The impoverished city, operating under a receiver for a year, has promised $80 million worth of retirement benefits to 214 police officers and firefighters, far more than it can afford. Those workers’ pension fund will probably run out of money in October, giving Central Falls the distinction of becoming the second municipality in the United States to exhaust its pension fund, after Prichard, Ala.
“Time is running out,” warns Robert G. Flanders, the state-appointed receiver, who recently closed the public library and a community center to save money. He has no power to cancel the city’s contracts with workers, so instead he has begun approaching retired police officers and firefighters with what he describes as “the Big Ask”: will they voluntarily accept smaller benefits in the name of saving Central Falls?Rhode Island. Well, cities can go bankrupt. States, it's debatable. The Feds can just print money.
We've sent our citizen legislators to Washington to stop the spending, because the DC red ink is only part of the bleeding we have to stanch around this country at every level of government.
These uniformed workers can retire after just 20 years of service, receive free health care in retirement, and qualify for full disability pensions when only partly disabled.[snip]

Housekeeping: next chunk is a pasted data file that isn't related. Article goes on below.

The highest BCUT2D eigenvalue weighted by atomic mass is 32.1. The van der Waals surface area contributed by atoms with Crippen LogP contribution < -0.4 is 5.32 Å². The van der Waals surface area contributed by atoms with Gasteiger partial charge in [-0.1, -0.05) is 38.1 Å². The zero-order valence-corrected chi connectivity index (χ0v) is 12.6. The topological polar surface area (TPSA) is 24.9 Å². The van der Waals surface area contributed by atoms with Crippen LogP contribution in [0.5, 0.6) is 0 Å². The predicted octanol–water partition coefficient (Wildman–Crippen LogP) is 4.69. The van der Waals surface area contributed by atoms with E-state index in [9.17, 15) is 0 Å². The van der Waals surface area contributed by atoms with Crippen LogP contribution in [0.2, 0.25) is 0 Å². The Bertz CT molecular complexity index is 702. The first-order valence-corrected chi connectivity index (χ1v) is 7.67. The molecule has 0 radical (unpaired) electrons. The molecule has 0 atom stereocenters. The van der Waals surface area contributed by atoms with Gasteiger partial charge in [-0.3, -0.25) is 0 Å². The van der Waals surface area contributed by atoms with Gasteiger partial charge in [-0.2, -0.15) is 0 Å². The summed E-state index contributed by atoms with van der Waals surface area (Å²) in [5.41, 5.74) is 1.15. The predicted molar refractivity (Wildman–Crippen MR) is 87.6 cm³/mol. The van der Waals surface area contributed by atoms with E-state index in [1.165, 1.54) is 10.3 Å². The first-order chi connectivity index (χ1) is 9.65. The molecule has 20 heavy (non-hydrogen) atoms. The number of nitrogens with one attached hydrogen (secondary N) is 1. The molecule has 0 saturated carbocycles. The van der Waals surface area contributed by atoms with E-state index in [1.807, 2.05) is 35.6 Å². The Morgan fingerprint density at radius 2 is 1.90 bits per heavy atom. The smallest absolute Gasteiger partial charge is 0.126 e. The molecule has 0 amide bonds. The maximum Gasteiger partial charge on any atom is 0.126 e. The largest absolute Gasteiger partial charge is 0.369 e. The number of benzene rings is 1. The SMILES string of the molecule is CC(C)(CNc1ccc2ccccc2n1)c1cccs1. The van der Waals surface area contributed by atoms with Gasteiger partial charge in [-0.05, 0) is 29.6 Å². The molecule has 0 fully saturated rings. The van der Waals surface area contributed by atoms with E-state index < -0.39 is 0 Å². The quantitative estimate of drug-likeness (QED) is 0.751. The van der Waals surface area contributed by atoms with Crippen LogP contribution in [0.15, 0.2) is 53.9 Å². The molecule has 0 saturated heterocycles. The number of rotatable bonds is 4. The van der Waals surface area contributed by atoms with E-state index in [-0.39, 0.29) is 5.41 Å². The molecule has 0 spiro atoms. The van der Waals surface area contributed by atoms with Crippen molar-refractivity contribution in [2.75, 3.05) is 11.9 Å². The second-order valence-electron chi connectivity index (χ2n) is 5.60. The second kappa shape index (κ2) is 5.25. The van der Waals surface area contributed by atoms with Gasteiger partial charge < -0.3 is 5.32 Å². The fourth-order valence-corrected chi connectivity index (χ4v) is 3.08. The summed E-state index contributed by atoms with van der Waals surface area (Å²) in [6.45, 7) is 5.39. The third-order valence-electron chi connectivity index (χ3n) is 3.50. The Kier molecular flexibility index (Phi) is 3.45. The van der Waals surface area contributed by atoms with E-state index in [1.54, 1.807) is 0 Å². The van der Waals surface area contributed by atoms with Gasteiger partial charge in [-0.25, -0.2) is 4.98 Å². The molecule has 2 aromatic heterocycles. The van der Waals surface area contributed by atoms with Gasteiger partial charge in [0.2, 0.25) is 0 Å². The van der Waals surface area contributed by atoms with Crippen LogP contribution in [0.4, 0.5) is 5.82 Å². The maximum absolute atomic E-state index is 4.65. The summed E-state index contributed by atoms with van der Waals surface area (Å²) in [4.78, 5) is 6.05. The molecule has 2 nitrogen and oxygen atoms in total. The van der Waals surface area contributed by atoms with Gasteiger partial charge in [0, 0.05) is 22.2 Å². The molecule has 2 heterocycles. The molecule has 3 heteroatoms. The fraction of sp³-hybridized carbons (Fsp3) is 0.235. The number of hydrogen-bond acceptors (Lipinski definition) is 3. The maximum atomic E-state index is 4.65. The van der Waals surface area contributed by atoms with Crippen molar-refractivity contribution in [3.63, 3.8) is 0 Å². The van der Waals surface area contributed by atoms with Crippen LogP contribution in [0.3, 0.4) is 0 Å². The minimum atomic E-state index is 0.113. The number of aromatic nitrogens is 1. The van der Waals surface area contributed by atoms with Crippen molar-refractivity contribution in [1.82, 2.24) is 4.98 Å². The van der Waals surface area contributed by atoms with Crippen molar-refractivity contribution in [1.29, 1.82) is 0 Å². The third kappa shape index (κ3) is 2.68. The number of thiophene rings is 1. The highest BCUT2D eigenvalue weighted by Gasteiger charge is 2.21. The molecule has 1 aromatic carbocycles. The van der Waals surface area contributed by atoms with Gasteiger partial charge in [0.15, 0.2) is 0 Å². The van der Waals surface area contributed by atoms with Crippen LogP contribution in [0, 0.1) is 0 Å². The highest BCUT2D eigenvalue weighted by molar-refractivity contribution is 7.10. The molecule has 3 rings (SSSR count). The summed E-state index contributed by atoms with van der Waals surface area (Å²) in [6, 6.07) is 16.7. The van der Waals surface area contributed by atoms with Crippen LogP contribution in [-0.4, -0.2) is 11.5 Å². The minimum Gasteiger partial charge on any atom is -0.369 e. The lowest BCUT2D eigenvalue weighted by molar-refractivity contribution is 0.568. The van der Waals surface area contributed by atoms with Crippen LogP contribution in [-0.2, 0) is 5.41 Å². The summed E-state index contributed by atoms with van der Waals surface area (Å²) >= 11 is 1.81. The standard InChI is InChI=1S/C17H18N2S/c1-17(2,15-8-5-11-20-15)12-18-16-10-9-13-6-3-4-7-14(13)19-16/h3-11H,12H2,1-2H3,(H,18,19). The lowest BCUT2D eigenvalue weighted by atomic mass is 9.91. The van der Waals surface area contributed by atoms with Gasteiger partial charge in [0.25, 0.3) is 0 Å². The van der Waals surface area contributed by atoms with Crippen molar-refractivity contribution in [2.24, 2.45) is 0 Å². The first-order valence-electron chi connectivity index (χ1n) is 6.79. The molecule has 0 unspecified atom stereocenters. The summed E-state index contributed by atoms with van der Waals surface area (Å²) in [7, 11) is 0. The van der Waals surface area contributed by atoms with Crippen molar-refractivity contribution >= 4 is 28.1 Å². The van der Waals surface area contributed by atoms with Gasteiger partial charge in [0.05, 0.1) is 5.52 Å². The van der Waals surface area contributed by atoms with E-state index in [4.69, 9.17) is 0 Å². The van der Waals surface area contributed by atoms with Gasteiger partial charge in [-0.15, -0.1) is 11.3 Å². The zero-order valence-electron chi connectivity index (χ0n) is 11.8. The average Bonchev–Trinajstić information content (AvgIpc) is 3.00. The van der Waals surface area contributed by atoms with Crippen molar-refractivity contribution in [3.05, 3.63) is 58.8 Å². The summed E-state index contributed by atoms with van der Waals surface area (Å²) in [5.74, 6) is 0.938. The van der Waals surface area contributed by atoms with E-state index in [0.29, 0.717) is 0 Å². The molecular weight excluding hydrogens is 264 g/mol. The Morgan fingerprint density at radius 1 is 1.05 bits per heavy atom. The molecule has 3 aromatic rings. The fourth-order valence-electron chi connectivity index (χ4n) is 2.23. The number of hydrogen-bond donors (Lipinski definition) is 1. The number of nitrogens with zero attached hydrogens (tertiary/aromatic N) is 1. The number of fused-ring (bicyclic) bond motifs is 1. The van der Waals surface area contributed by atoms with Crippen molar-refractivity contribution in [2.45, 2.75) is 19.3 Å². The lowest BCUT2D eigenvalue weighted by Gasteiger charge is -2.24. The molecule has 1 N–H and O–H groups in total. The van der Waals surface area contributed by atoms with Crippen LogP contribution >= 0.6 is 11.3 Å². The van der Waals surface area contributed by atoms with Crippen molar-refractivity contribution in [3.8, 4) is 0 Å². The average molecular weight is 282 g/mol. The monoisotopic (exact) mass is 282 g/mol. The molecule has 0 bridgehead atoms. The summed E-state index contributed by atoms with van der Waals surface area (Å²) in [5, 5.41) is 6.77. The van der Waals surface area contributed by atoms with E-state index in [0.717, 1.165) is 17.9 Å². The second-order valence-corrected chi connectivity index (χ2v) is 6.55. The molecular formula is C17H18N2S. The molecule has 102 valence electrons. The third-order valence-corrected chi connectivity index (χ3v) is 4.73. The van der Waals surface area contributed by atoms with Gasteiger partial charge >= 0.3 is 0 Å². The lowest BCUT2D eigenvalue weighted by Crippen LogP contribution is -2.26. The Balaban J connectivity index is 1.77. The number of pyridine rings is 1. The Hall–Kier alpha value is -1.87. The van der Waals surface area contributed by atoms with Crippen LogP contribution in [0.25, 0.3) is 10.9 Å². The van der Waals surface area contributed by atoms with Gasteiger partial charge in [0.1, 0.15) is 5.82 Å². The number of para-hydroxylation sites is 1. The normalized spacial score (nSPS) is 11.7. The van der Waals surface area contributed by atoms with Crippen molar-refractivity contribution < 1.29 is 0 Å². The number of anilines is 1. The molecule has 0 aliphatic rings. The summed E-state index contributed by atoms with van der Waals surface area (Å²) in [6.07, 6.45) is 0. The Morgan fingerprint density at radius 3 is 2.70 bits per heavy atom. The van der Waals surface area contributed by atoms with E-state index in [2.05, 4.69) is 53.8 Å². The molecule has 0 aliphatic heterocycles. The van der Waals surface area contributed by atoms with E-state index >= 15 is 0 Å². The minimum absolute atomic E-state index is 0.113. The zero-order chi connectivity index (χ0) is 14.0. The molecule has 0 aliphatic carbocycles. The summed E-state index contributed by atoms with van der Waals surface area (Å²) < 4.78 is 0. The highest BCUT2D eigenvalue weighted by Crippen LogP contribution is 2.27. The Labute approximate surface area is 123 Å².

If the city were contributing the recommended amount to the plan each year, it would take 57 percent of local property tax revenue.
Emphasis mine. Sound familiar? We can't afford these contracts. Ask your city. Find your state. Say no, vote no.Daniel L. Beardsley Jr., executive director of the Rhode Island League of Cities and Towns, said it was not the city’s idea. Other states limit what can be decided in collective bargaining, but Rhode Island’s law says that for police and firefighters, “wages, hours and any and all terms or conditions of employment” are subject to negotiation.“That means even the length of a mustache,” said Mr. Beardsley, who over many years has represented Central Falls and other municipalities in contract negotiations. Talks broke down more often than not, he said, and then the same state law called for binding arbitration, which for many years was a clubby process that emphasized comparable benefits all across the state more than any city’s ability to pay.
And then the government needs to get out of the way so we can grow this economy again. P.S. Chicago Sun Times: Hundreds of city workers earned over $10,000 in OT in four months
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